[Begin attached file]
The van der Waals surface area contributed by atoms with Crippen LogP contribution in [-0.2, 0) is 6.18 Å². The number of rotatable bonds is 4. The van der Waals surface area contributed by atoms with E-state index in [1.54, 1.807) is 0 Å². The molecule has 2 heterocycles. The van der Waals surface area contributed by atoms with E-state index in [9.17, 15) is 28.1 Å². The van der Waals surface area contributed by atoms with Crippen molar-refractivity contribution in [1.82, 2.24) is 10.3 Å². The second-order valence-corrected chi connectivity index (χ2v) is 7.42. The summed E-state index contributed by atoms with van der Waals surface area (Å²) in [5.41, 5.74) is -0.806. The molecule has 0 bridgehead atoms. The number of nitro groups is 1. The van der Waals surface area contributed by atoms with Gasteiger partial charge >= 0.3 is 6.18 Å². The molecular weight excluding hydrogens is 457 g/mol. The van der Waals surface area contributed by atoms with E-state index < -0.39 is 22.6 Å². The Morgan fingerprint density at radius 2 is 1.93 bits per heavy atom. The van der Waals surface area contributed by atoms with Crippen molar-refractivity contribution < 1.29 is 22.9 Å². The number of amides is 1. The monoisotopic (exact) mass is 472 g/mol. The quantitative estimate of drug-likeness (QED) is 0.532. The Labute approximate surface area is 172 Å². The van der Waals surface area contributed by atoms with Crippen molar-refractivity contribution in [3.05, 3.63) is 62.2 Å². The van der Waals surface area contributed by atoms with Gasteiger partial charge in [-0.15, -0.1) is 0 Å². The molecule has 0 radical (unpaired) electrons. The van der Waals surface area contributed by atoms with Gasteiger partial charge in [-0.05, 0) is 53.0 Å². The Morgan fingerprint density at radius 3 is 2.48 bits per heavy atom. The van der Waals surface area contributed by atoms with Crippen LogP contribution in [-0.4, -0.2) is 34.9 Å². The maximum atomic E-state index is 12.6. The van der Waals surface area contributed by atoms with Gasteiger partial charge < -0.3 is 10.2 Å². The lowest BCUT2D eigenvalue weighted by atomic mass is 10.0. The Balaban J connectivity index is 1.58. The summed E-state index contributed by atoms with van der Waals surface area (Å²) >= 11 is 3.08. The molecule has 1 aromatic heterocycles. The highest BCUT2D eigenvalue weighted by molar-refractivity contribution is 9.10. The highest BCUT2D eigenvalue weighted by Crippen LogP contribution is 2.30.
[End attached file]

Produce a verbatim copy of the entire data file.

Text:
The van der Waals surface area contributed by atoms with Crippen LogP contribution in [-0.2, 0) is 6.18 Å². The number of rotatable bonds is 4. The van der Waals surface area contributed by atoms with E-state index in [1.54, 1.807) is 0 Å². The molecule has 2 heterocycles. The van der Waals surface area contributed by atoms with E-state index in [9.17, 15) is 28.1 Å². The van der Waals surface area contributed by atoms with Crippen molar-refractivity contribution in [1.82, 2.24) is 10.3 Å². The second-order valence-corrected chi connectivity index (χ2v) is 7.42. The summed E-state index contributed by atoms with van der Waals surface area (Å²) in [5.41, 5.74) is -0.806. The molecule has 0 bridgehead atoms. The number of nitro groups is 1. The van der Waals surface area contributed by atoms with Gasteiger partial charge >= 0.3 is 6.18 Å². The molecular weight excluding hydrogens is 457 g/mol. The van der Waals surface area contributed by atoms with E-state index < -0.39 is 22.6 Å². The Morgan fingerprint density at radius 2 is 1.93 bits per heavy atom. The van der Waals surface area contributed by atoms with Crippen molar-refractivity contribution < 1.29 is 22.9 Å². The number of amides is 1. The monoisotopic (exact) mass is 472 g/mol. The quantitative estimate of drug-likeness (QED) is 0.532. The Labute approximate surface area is 172 Å². The van der Waals surface area contributed by atoms with Crippen molar-refractivity contribution in [3.05, 3.63) is 62.2 Å². The van der Waals surface area contributed by atoms with Gasteiger partial charge in [-0.15, -0.1) is 0 Å². The molecule has 0 radical (unpaired) electrons. The van der Waals surface area contributed by atoms with Gasteiger partial charge in [-0.05, 0) is 53.0 Å². The Morgan fingerprint density at radius 3 is 2.48 bits per heavy atom. The van der Waals surface area contributed by atoms with Crippen LogP contribution in [-0.4, -0.2) is 34.9 Å². The maximum atomic E-state index is 12.6. The van der Waals surface area contributed by atoms with Gasteiger partial charge < -0.3 is 10.2 Å². The lowest BCUT2D eigenvalue weighted by atomic mass is 10.0. The Balaban J connectivity index is 1.58. The summed E-state index contributed by atoms with van der Waals surface area (Å²) >= 11 is 3.08. The molecule has 1 aromatic heterocycles. The highest BCUT2D eigenvalue weighted by molar-refractivity contribution is 9.10. The highest BCUT2D eigenvalue weighted by Crippen LogP contribution is 2.30.